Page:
Despite the small-town theme of my childhood, mainstream pop-culture (like ‘life’ in Jurassic Park) always found a way to mold the brains of my peers and I.  Some of my fondest memories include making my childhood friend Noah be ‘Short Round’ from the film Indiana Jones and the Temple of Doom (while I, of course, pretended to be the head-lining character).
Sadly, Harrison Ford is not the focus of this blog post.

Do you remember that Disney film Spirit
I do.
My mother knew the significance that horses seemed to play on my generation from the moment that film was released. My peers loved horses. They loved them so much that, despite my otherwise indifference to the beasts,  a ripple effect made its way through the town. The children loved horses, which meant that all houses within in the horse ‘splash-zone’ had to love horses.

My Mum bought us the VHS.
From the get-go of owning that film, there were a few things I came to realize…

One– movies where action is narrated only by horse-thoughts held way less appeal to me than lions being able to talk to each other (see- The Lion King).
and
Two– VHS copies can have flaws on them that can change the way you see a movie forever.

Our tape of Spirit had a flaw that messed up the visuals to an entire scene; a scene that was very important to the movie’s plot.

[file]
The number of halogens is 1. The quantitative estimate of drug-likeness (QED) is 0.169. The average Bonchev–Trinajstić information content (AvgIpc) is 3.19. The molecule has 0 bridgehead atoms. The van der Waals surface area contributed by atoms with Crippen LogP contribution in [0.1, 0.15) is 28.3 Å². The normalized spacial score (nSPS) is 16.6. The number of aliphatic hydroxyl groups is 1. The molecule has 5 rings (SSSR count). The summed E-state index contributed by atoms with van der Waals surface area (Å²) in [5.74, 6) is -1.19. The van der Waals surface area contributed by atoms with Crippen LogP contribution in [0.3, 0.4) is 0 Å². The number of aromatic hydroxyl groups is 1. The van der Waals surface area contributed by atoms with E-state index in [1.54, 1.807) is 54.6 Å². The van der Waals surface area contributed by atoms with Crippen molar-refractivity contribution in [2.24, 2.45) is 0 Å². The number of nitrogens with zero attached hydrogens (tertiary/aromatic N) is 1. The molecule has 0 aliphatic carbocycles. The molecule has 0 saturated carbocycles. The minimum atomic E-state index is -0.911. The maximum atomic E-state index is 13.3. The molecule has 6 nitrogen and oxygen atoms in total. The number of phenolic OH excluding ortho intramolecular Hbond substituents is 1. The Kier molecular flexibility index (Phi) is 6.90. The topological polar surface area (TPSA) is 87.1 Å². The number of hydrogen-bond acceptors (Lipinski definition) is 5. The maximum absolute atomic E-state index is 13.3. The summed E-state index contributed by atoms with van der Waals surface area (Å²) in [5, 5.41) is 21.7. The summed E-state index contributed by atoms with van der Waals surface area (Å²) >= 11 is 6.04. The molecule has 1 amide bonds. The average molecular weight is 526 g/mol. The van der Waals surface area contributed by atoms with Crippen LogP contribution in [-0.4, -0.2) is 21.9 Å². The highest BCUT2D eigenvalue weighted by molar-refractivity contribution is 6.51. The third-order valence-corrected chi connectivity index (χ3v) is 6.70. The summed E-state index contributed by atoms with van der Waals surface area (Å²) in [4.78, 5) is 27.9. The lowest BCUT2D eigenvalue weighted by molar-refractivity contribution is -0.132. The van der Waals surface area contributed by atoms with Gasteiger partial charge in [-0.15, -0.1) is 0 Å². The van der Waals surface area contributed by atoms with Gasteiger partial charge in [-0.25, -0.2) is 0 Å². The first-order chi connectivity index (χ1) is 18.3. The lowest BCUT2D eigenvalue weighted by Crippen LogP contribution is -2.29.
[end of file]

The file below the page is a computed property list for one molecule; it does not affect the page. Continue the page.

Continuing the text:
There is a sequence in the film where the protagonist horse is separated from his horse-love by falling into a river. Note, I have never actually seen a copy of the film where there isn’t a flaw so I can only assume that’s what happens before the static sets in.

When I was young, I assumed all copies were like this- that no one had the ability to see the scene because that’s how the creators intended it to be. Now? I know there are copies out there where the horses fall into water without sudden visual interruptions; I refuse to watch them.

That (most-likely) pre-broken VHS was a part of my childhood and I am not about to let a non-broken version of the film change that. My lot in life is to live out my days, never really knowing what happened in that scene. I am okay with this- I want this.
This is how you keep the world MAGICAL.

-Jessica Dixon

It’s been a while…

As the title suggests, it has been quite some time since I last updated this blog. Let’s begin where we left off…

First thing’s first; I graduated.
Last June, I officially obtained that long-sought-after BA in English language and literature. The day came all too quickly after my exams, yet it also came with my sister and her girlfriend (who decided to visit from Alberta). Accompanied by those two and my mother, I ascended into my current life as a ‘University Graduate’. Was I excited? You bet. Was I terrified?

Beyond the limits of comprehension.

You see, something I had anticipated happening occurred as I graduated; I remained unemployed in my field. I had originally hoped that I’d slide right into the master’s program at Brock after graduation- after all, a PhD was everything I wanted. And then… it didn’t happen. My application was rejected and I was- in a word- devastated. Imagine this: you find a path that you’re finally excited about. You dream about teaching hundreds of students- about presenting ideas in a variety of colourful ways- about being something… only to have it ripped from your grasp in one, unapologetic email.

It took me quite some time to realize that it wasn’t the end of the world.